Restaurants in Japan
Most restaurants in Japan serve local dishes, which consists mainly of rice, miso, fish, noodles, and seasonal vegetables. The local diet is relatively healthy, which is why Japan has a much lower obesity rate than other developed nations. However, in recent years international cuisine has become incredibly popular; it’s now possible to find Japanese restaurants that serve anything from American food to Italian to French cuisine.
However, when in Japan, eat as the Japanese do. Tokyo in particular – which boasts some of the best restaurants in Japan -- is a food lover’s paradise. It contains more Michelin-starred restaurants than any other city in the world. Don’t leave without stopping at Daiwa Sushi. Wait times can easily exceed one hour, but it’s worth it: the sashimi melts in your mouth. Japanese restaurants are also known for their noodle dishes, and it would be a crime to leave the country without sampling at least one bowl of ramen and udon.
More of a take-out stand than a café, this “American-style” operation is the ideal spot for grabbing a quick bite or refreshment—pure beef hot dogs, beer, muffins, and coffee—on the go.
Surrounding the vast maze of refrigerated stalls in the centrally located Tsukiji fish market are simple spots that cater to off-duty fishmongers, still wearing their indigo overalls and insulated rubber boots. By 7 a.m.
Located on the third floor of a Ginza office tower, Ginza Harutaka is a place known mostly to sushi lovers, especially Tokyo chefs.
One of two sushi restaurants inside the Tsukiji Fish Market, Daiwa is a traditional sushi counter with room for about a dozen sitting elbow-to-elbow in front of the busy chefs preparing the city's freshest catch for immediate consumption. Many say Daiwa is Tokyo's best sushi restaurant.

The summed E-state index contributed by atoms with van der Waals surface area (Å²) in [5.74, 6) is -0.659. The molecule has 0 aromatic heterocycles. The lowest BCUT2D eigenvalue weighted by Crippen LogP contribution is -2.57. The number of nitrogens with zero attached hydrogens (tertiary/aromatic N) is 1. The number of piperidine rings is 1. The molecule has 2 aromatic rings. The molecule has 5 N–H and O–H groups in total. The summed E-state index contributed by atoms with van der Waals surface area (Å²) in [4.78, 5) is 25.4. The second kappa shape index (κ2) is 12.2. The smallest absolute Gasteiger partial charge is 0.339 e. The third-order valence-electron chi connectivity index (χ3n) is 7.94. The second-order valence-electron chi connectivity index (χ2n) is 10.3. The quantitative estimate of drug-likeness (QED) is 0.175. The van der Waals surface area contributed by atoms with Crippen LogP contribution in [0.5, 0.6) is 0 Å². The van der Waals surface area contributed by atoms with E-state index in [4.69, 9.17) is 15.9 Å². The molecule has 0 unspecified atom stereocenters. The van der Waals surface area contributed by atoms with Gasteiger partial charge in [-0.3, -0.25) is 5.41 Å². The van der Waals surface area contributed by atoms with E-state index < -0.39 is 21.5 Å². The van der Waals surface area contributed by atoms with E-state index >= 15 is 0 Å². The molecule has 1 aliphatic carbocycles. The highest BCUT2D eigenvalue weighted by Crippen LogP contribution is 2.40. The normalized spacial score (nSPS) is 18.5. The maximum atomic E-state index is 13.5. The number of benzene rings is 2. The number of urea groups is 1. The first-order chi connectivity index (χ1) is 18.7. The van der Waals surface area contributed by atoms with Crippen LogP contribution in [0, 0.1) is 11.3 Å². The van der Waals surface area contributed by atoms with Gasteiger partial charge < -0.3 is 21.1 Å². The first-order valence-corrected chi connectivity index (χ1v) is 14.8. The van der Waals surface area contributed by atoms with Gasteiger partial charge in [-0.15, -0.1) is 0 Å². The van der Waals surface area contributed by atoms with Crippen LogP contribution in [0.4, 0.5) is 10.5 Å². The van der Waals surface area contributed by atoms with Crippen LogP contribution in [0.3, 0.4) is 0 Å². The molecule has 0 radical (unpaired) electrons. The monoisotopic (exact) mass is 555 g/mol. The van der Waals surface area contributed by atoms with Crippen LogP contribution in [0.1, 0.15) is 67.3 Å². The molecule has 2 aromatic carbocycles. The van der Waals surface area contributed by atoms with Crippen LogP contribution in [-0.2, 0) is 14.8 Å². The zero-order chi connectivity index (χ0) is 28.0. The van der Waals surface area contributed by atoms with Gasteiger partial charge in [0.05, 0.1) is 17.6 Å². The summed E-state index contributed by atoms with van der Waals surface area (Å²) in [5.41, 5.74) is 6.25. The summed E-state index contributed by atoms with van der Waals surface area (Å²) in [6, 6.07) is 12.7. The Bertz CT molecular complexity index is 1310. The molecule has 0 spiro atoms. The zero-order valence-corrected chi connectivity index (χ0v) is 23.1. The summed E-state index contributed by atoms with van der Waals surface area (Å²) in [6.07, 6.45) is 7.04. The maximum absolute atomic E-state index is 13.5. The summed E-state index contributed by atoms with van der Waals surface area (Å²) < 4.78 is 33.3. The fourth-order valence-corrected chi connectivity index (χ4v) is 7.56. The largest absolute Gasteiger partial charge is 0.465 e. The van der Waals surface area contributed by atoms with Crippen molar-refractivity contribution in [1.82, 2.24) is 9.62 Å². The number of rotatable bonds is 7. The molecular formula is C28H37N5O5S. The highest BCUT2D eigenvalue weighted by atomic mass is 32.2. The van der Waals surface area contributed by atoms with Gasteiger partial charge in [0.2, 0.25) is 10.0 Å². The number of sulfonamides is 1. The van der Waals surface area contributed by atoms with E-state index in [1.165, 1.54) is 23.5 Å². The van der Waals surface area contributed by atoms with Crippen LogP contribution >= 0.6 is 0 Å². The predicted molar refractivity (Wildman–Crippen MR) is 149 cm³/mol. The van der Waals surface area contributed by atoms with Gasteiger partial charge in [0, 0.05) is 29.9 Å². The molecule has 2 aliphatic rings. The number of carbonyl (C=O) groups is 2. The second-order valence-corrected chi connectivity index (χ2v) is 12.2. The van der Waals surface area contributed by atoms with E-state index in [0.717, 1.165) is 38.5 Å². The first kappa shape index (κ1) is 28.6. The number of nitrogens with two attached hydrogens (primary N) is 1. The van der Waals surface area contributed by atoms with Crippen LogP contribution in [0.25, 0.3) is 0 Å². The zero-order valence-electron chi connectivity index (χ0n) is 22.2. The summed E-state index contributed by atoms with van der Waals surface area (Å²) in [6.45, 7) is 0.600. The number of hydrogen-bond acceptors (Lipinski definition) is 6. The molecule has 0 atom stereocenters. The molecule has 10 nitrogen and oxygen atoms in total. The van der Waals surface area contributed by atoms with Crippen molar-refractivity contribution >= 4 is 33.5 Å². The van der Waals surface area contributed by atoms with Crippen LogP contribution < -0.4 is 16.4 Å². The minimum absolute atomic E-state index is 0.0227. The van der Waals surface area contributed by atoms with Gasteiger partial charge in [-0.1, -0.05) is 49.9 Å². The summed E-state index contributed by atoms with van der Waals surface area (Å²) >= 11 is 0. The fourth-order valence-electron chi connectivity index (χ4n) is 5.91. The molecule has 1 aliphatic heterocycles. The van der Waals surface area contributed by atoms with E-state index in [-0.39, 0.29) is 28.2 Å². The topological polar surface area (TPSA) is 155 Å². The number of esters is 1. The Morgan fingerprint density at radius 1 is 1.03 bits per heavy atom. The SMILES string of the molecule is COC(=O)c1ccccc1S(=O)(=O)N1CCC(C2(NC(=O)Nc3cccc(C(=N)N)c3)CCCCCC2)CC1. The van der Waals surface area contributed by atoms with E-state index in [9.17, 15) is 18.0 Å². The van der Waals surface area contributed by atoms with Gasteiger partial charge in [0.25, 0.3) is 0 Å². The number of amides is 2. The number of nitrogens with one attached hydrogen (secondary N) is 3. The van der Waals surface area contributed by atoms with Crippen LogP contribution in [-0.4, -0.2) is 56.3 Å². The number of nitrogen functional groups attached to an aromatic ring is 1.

Diners at this kaiten sushi or "revolving sushi" restaurant select from a never-ending parade of sushi on conveyer belts.
The nine-floor ride in a claustrophobic, battered elevator is well worth it: The doors open to Kondo, a Zen-calm dining room of muted tans and blond cedar presided over by fry master Fumio Kondo, revered for his secret-recipe batter.
The devotion of affluent sophisticates has made owner Kazuhiko Kinoshita a star and kept the 32 seats booked far in advance.
Tsukemono (Japanese pickled vegetables) are the specialty at this branch of the Kyoto-based restaurant Kintame.
The polished shop puts a twist on traditional Japanese mochi (glutinous rice cakes) by injecting them with fluffy cream, along with the standard red bean paste. Try offbeat favors such as blueberry or caramel pudding.
A sleek and elegant izakaya (drinking place) on the fifth floor of a Marunouchi skyscraper, Daigomi features an upscale robata-yaki (charcoal grill) where expense-account diners choose the fresh ingredients for their meal from the gorgeous display in front of them.
Japan’s traditional meal-ending confections, collectively known as wagashi, still have a passionate fan base. Often made with red-bean paste, sugar, and mochi (glutinous rice cakes), the treats were once a favored gift exchanged by samurai.
Set in a zen garden in Atago, Daigo is a shojin ryori (vegetarian restaurant) in the Buddhist tradition, housed in a temple building that was moved to its current location from the grounds of the nearby Daigo-ji Temple.
Ask for a seat on the outdoor terrace at this Teruo Kurosaki-owned eatery.